Blackrock (An Charraig Dhubh) is a suburban town and district located south of the city of Dublin, in Dun Laoghaire-Rathdown County, Ireland, northwest of Dún Laoghaire.
It has a large area, rising from sea level on the coast to 90m at White's Cross on the N11. The town has a range of industries, notably in the IT and service areas.
There are many places of historical significance within the area. The childhood home of Lord Edward FitzGerald, Frescati House
, was here until 1983, when it was demolished as part of the completion of Roches Stores' new shopping centre. The Cross Avenue was the site of the assassination of Kevin O'Higgins
, and was also where Eamon de Valera
lived after his Presidential term ended. Linden Convalescent Home, where President de Valera died, is also in Blackrock but is now an apartment complex although the original building is still intact. The writer James Joyce
lived in a house known as Leoville on Carysfort Avenue for one year in the early 1890s. This house is still extant. The writer Flann O'Brien
lived at 4 Avoca Terrace and later at 81 Merrion Avenue. Both houses are still extant.
Also located in Blackrock are several secondary schools, such as Rosemont Secondary School for Girls
, Sion Hill Dominican College, St. Andrew's College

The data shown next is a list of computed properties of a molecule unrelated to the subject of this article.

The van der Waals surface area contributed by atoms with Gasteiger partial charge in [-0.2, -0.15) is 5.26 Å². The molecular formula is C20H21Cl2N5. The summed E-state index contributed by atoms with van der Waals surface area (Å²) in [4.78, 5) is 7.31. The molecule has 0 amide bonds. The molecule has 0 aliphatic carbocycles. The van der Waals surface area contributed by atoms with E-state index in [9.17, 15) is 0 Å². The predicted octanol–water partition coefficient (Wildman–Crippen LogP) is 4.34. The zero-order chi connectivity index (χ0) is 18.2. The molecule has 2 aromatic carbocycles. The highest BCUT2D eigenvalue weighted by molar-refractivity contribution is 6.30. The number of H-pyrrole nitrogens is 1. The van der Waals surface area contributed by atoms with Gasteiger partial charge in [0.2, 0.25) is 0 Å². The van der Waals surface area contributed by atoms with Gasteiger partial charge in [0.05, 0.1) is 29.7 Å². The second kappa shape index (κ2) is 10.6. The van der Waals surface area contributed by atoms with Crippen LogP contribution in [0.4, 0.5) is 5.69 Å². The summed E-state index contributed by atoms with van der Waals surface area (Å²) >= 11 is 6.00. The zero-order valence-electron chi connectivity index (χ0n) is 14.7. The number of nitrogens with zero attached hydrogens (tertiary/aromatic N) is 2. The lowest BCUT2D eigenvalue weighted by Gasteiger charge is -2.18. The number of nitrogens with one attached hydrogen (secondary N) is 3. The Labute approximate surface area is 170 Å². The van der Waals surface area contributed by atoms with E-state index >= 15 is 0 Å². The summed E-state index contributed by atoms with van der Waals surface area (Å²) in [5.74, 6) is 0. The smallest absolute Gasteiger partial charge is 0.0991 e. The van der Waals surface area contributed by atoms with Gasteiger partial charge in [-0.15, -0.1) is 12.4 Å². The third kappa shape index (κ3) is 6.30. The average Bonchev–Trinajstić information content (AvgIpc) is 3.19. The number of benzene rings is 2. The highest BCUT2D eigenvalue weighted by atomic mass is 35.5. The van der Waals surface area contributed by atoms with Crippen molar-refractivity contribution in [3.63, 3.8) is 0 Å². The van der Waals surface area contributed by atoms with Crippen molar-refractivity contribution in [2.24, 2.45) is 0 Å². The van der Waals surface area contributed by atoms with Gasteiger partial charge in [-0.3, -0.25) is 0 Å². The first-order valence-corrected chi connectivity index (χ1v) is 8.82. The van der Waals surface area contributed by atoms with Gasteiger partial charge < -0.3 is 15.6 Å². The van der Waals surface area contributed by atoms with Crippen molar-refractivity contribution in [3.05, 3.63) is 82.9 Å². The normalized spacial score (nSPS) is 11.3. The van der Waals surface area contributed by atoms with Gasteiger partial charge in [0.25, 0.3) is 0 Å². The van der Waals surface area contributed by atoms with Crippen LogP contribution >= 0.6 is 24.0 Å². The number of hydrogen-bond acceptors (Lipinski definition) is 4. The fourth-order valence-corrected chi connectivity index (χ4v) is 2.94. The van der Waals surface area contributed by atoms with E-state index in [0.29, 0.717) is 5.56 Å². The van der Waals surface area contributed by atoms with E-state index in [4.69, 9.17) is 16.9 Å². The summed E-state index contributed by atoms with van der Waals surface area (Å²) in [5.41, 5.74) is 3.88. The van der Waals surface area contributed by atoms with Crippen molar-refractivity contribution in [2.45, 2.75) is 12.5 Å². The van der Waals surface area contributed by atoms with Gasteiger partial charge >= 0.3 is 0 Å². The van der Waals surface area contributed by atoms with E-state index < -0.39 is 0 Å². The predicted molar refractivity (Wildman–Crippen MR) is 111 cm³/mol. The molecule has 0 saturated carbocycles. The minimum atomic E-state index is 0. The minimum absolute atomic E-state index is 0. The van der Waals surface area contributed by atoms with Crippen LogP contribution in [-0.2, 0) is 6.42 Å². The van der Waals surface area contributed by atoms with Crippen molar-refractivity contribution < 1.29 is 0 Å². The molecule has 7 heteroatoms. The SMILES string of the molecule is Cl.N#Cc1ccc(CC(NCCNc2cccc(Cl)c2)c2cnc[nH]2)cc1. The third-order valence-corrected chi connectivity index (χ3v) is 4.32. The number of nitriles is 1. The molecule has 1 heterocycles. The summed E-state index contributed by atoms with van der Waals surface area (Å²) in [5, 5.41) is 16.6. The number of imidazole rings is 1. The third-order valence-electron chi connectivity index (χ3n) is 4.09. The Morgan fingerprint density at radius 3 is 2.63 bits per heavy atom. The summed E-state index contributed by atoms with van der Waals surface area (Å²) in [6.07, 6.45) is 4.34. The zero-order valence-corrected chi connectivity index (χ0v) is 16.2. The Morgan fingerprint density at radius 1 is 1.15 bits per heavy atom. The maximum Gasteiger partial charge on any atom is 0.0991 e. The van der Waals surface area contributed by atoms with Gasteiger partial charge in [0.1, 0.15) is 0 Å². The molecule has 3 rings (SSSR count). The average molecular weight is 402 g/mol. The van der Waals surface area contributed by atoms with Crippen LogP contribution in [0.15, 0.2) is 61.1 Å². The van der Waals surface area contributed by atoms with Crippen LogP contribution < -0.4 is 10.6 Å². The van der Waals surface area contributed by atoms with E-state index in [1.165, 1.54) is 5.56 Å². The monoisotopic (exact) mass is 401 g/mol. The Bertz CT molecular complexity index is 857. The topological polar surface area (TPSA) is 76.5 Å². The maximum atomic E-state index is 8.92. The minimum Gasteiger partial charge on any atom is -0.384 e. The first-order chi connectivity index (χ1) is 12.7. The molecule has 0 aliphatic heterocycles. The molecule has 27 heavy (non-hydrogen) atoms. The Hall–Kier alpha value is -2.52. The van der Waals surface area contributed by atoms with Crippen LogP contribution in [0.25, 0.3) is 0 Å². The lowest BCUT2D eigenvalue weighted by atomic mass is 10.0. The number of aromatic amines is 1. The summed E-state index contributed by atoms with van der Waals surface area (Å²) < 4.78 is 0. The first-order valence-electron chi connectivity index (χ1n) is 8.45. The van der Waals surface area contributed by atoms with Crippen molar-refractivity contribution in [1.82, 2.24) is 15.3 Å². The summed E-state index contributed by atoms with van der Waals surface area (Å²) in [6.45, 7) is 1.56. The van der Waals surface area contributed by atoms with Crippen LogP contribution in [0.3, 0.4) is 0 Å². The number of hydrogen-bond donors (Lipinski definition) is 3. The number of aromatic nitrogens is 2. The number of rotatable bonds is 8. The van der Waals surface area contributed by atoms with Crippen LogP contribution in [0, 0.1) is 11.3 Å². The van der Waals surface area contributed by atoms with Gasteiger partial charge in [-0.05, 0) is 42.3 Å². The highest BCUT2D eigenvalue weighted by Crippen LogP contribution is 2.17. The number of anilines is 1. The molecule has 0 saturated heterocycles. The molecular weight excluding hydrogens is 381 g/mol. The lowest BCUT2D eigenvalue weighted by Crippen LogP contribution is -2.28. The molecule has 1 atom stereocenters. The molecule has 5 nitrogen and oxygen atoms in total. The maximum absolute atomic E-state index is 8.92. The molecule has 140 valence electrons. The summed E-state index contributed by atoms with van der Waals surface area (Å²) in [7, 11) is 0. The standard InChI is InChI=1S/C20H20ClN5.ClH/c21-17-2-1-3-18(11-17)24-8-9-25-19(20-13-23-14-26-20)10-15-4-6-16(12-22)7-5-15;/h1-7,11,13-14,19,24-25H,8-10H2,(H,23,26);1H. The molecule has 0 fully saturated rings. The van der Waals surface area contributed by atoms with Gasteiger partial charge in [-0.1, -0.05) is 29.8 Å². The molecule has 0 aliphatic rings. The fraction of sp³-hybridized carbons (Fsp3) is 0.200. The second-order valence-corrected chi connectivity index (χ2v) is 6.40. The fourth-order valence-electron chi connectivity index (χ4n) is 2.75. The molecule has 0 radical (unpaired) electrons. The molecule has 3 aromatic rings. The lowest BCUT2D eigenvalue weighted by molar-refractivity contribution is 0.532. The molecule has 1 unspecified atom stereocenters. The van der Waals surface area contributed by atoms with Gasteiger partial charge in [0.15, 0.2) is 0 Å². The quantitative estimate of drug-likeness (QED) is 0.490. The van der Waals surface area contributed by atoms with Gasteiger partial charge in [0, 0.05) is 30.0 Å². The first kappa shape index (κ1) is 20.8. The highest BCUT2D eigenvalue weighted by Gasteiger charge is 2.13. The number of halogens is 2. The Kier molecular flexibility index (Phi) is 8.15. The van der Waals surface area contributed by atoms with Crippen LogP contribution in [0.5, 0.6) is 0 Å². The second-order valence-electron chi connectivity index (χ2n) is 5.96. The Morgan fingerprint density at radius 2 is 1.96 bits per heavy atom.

, Blackrock College
and Newpark School
, as well as Newpark
Music School, incorporating Newpark
The primary schools in the area include Carysfort N.S., Guardian Angels N.S., Willow Park (at Blackrock College), St. Augustine's, All Saints and Our Lady of Mercy N.S.
Carysfort College was a large teacher training college located in the area, until its closure in 1988 and is now operated as the Michael Smurfit Graduate School of Business, part of University College Dublin.
There is also a private clinic, Blackrock Clinic (in the Williamstown locality). This was built on the site of Rosefield House.
The town hall was completed in 1865 while the Carnegie Library and the Technical Institute were built in 1905. The site for the Technical Institute was presented to the Town Commissioners by a resident, William Field MP, in 1898.
The Blackrock baths have fallen into dilapidation since their closure and have been sold to developers Treasury Holdings, who have raised the possibility of building high-rise apartments on the site.
Blackrock is home to the Ian Davis School of learning set up in the late 1980’s to help under privileged youths with foreign language studies. In 2004, a plaque was dedicated to Ian Davis in the centre of the village.
- Blackrock has a station on the Dublin Area Rapid Transit (DART) line, which is 15 minutes away from the city centre, and runs on the track that was built in 1834 as the Dublin-Kingstown railway. Blackrock railway station opened on 17 December 1834. Dublin Bus also serves the area with multiple bus routes.
- Rock Road was once directly beside the sea, and the railway line was built about 50 metres from the coast, giving the impression that the trains were running on water. However, the intervening area soon became marshland and the area between Williamstown and Blackrock became Blackrock Park.
- More recently, in the 1980s, the Blackrock bypass, part of the N31 which joins the ferry port at Dún Laoghaire to the national Primary Route network was built.